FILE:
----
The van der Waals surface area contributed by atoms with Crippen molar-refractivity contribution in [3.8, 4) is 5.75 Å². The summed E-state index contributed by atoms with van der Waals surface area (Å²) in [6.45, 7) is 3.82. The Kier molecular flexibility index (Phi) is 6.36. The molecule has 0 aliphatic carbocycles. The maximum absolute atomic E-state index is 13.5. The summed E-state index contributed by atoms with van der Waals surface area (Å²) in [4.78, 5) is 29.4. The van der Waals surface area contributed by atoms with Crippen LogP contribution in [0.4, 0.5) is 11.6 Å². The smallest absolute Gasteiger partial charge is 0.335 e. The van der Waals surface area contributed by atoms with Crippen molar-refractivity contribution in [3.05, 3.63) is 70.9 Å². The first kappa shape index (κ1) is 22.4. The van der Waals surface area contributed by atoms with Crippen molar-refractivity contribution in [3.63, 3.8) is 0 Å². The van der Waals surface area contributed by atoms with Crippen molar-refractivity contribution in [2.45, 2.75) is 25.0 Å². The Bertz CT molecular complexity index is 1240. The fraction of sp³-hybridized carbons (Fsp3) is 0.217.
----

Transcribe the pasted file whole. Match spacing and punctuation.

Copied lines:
The van der Waals surface area contributed by atoms with Crippen molar-refractivity contribution in [3.8, 4) is 5.75 Å². The summed E-state index contributed by atoms with van der Waals surface area (Å²) in [6.45, 7) is 3.82. The Kier molecular flexibility index (Phi) is 6.36. The molecule has 0 aliphatic carbocycles. The maximum absolute atomic E-state index is 13.5. The summed E-state index contributed by atoms with van der Waals surface area (Å²) in [4.78, 5) is 29.4. The van der Waals surface area contributed by atoms with Crippen LogP contribution in [0.4, 0.5) is 11.6 Å². The smallest absolute Gasteiger partial charge is 0.335 e. The van der Waals surface area contributed by atoms with Crippen molar-refractivity contribution in [3.05, 3.63) is 70.9 Å². The first kappa shape index (κ1) is 22.4. The van der Waals surface area contributed by atoms with Crippen molar-refractivity contribution in [3.63, 3.8) is 0 Å². The van der Waals surface area contributed by atoms with Crippen molar-refractivity contribution in [2.45, 2.75) is 25.0 Å². The Bertz CT molecular complexity index is 1240. The fraction of sp³-hybridized carbons (Fsp3) is 0.217.